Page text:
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The Strange Things Boutique




DVD region 2. Metrodome.

Assault on the Pacific: KamikazeMost war stories are told from the point of view of the victor, for obvious reasons, so to see a Japanese movie about the dying days of World War 2 is interesting, to say the least. But Assault on the Pacific is a bloated, sluggish effort that leaves rather a nasty taste.

The film follows the formation of the Special Attack Corps – that’s Kamikazes to you and me – as a last desperate attempt by the Japanese military to stave off defeat. While the stated aim of the Corps is to crash their bomb-laden planes into US ships, the reality is that few of the aircraft reach their targets – particularly once the Americans realised what was happening – and the real plan was to make a show of force by being willing to sacrifice wave after wave of young men.

Most of the film follows the various recruits as they live out their final days on an airbase near a small village, and the effect they have on the people around them. And as such, it had the potential to be a moving story about the futility of war and the waste of life in order to score political points. Unfortunately, the film drags on and on (for 130 minutes) with characters that are so flimsy and a cast list so cluttered that you’ll have trouble remembering who is who, and won’t really care anyway. There’s little emotional impact in this film, and the action scenes promised by the sleeve are few and far between.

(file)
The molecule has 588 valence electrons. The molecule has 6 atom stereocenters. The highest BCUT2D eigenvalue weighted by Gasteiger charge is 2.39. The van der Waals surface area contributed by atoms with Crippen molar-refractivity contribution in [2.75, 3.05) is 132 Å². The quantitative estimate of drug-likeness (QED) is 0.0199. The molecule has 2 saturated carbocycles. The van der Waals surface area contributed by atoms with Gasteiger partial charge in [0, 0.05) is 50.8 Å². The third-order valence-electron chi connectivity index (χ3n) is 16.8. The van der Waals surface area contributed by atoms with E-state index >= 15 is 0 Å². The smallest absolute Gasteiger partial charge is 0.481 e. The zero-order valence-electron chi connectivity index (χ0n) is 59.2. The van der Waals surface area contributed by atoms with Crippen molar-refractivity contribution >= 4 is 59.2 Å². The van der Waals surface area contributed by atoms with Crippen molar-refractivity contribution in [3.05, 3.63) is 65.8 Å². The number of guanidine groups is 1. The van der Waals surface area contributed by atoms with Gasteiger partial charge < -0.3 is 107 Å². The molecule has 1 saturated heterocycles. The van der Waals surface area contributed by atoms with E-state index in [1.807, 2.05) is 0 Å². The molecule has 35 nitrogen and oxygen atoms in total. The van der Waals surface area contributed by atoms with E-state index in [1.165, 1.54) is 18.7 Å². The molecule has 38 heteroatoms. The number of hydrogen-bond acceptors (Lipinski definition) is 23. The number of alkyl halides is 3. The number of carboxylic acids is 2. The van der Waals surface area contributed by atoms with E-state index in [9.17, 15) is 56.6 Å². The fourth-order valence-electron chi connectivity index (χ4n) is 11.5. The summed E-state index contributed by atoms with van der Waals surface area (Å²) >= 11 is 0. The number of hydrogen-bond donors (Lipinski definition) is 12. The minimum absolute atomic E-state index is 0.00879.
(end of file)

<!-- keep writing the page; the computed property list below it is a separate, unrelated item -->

More unsettling is the feeling you get watching this that producer / writer Shintaro Ishihara and director Taku Shinjo actually see something heroic in this sacrifice. While they make clear that the deaths of the Special Attack Corps are a waste of lives, the continual level of hero worship shown - not only by characters in the film, but in the whole narratuve – is a little disturbing: while all nations have every right to remember their war dead (and the more totalitarian the regime, the less likely it is that the dead had any say in their military lives), there’s a fine line between memorial and celebration - and this film seems to trample across that line on a few occasions. There was nothing heroic about the actions of the Kamikaze, and those who died should be seen as victims of a fanatical militaristic regime, not as noble heroes who gave their lives for the greater good. It cheapens the memory of the dead to suggest that there was any honour in what they were made to do. Flag-waving is ugly enough in American war films, and it feel even less appropriate here.

There is probably a powerful story to be told about the Kamikaze – this, sadly, is not it.






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